The Biden administration’s forthcoming national cybersecurity strategy is widely expected to call on utility operators to invest more on cybersecurity protections to guard against malicious hackers who are increasingly targeting critical infrastructure.
And that will mean consumers will end up footing the bill for those added protections, said Bill Fehrman, CEO of Berkshire Hathaway Energy, at the annual S4x23 ICS conference in Miami on Wednesday.
Fehrman, who is co-chair of the influential Electric Subsector Coordinating Council, said that utilities are investing in more clean energy initiatives and any new mandates to increase digital defenses from the administration will be difficult for power companies to absorb.
His comments at the S4 conference, a gathering of professionals and policymakers focused on the security of industrial systems, comes as the broader cybersecurity industry is awaiting the highly anticipated national cybersecurity strategy from President Biden. According to people who have seen advanced copies of the plan, it is expected to call for cybersecurity regulations for critical infrastructure operators.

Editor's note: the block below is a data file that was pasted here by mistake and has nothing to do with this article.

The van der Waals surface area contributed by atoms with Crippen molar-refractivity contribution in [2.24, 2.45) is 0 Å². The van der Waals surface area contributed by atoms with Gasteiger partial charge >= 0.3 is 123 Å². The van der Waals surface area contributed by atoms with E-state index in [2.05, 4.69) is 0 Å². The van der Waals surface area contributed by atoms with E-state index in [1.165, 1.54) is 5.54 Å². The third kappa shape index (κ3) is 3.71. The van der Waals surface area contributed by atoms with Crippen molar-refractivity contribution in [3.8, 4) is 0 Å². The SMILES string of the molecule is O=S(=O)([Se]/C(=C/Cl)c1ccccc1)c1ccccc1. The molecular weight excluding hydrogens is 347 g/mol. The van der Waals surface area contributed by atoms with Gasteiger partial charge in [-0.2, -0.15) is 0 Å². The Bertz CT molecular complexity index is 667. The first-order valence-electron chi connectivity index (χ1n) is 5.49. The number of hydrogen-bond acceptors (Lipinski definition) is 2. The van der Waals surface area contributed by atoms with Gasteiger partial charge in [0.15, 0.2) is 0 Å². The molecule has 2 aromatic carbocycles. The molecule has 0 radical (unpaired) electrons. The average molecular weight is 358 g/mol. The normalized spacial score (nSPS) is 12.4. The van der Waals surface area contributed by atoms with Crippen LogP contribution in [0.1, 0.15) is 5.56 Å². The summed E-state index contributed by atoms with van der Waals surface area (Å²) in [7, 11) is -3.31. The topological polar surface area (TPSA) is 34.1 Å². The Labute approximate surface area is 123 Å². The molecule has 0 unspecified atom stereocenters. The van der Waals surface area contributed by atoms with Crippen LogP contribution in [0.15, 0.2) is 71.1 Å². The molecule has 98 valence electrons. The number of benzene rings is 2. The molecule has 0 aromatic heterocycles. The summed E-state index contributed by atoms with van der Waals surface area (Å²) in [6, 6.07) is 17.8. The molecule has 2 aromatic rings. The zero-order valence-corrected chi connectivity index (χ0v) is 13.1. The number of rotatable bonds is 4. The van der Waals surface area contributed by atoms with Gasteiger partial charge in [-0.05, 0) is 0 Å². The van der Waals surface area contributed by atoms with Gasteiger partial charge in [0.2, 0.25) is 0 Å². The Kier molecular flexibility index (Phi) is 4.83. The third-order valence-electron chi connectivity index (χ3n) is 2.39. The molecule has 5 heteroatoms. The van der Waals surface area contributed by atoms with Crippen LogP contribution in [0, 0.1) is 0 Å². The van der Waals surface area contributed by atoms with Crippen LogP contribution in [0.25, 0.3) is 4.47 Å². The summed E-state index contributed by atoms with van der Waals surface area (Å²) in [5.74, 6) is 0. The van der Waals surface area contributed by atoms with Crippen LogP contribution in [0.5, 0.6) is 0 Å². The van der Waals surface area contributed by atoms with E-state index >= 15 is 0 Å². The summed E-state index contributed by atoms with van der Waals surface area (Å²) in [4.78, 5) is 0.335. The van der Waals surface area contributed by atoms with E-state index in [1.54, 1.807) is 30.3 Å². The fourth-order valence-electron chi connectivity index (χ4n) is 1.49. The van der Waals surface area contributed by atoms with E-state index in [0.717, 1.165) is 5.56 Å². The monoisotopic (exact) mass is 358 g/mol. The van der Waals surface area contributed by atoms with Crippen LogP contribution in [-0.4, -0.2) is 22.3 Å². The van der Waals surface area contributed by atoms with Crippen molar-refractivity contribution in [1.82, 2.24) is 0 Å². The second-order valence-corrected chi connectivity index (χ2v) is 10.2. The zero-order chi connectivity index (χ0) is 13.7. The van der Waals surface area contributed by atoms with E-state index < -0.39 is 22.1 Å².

The added costs that come with expected cybersecurity regulations will be “above and beyond what those companies are able to absorb and so I think there will be increased costs because of security,” said Fehrman. “But it’s a cost of doing business in the end.”
As more pressure grows on electric utilities to prioritize cybersecurity, that also means shifting away from the common industry practice to buying the lowest cost components, said Fehrman. Instead, he said, utilities should shift to buying the lowest-risk option.
Fehrman did say that overall cybersecurity information sharing between the utility sector and the government is improving, a development he said will help improve the industry’s overall approach to defending against digital threats.
“We’re on the frontlines, we’re gathering all the data. We don’t know what to do with it. We can hand it off right to the intelligence community, they know what to do with it, they can give us immediate feedback,” Fehrman said. “Then we have this sharing and much faster transfer of information so that we can actually put actionable items into into practice.”
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